January 05, 2006
John Reimer wrote:
> John Reimer wrote:
> 
>> James Dunne wrote:
>>
>>> Thanks for taking the time to check it out!
>>>
>>> What do you think of the latest post on {% %} syntax for Identifier generation?  Would really come in handy with templates, yet again.
>>>
>>
>> Ah yes, I see you changed the syntax... if I had only read a little further :).  The colon method was attractive because of its simplicity, but I see that it could cause some parsing difficulties. {% %} certainly stands out, but then it begins to look more like a preprocessor directive; in which case, I guess the C preprocessor was what used to do these sort of things in the first place.  Either way, it would be nice if D or your language could experiment with these options; these things shouldn't require a full blown preprocessor. I fervently hope that we /never/ return to the era of preprocessors.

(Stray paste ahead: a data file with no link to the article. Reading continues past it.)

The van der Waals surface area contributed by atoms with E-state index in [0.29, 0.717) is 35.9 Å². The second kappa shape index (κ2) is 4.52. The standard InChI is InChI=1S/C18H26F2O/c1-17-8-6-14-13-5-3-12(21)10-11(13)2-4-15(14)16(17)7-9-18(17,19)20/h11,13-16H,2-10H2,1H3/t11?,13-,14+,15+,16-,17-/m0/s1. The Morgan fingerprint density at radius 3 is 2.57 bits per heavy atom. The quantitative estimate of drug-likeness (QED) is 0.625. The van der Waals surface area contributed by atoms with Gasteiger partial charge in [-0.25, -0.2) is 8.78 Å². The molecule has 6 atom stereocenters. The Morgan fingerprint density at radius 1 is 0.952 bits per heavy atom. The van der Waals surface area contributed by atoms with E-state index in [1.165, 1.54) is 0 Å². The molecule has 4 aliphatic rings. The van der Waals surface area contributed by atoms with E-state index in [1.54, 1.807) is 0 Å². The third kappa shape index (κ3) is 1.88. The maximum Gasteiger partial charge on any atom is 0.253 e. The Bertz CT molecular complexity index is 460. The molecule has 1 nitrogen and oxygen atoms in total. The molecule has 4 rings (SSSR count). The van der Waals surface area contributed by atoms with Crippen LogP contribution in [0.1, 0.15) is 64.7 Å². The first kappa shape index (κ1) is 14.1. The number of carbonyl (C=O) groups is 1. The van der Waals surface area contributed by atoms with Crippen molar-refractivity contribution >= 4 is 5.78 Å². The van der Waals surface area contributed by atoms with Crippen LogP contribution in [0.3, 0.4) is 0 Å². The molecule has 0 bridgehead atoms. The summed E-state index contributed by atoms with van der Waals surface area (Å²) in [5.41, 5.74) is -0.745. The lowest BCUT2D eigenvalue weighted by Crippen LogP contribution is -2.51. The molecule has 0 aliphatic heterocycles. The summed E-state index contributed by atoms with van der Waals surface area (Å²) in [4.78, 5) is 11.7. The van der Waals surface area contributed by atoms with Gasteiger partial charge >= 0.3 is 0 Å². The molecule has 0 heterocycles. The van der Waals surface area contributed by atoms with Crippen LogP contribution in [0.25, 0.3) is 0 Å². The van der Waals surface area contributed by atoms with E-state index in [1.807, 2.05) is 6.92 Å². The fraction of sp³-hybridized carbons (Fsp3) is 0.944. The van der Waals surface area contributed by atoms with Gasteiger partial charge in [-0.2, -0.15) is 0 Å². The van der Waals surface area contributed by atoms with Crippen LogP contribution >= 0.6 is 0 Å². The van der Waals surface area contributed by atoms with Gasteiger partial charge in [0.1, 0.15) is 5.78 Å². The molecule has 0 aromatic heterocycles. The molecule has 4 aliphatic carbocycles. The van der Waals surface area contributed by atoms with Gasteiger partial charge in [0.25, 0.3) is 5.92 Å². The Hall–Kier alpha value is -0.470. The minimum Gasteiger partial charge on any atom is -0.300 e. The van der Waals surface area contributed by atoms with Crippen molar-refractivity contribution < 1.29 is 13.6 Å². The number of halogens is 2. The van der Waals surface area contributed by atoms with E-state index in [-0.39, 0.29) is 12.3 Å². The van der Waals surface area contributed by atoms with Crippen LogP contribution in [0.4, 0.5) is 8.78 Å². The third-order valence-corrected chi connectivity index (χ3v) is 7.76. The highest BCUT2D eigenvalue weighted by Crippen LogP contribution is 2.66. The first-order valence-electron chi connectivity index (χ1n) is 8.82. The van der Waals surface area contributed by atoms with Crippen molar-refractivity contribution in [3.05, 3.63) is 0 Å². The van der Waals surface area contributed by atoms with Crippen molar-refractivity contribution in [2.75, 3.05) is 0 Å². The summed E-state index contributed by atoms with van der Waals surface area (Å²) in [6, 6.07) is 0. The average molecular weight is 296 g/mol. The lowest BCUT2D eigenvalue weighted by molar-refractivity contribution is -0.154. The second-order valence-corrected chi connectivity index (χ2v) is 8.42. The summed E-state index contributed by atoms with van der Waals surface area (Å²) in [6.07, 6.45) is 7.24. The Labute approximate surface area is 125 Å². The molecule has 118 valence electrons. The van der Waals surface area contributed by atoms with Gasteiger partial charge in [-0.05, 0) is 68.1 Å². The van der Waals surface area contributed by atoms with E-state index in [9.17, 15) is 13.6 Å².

>>

*Raised eyebrows with inquisitive look on face* =)

> 
> Sorry, James.  After further reading at your blog, I conclude that my above paragraph is completely confused concerning {% %}.  Disregard this paragraph. :P
> 
> -JJR

Hahaha.  No problem.  Though in a way you were somewhat on track, since that {% %} block was intended to succeed the era of preprocessors and let the compiler do the work of generating identifiers.

I guess one general aim of mine is to reduce to a bare minimum the amount of cases where an external code generator is required.  The only obstacle is trying to track down a large subset of patterns I see common in code and trying to alleviate the painstaking work by pushing that work to the compiler instead of leaving it to the programmer (or code generator).

Also, the problem with code generators is (if done naively, and it usually is) that once you generate your code and try to go in and modify it later...then realize your generated code had a bug or you want to refactor it, you're basically screwed.  Unless you know exactly what all you customized in your generated code, you can't go back and regenerate your code and then apply your changes again.  Sure sucks.  Having the compiler do this "code generation" work should prevent this scenario. But I can't say that with 100% certainty of course.

Yeah, I still enjoy the ':' syntax for compile-time properties because it stands out and at the same time doesn't get in the way or look too terribly odd.
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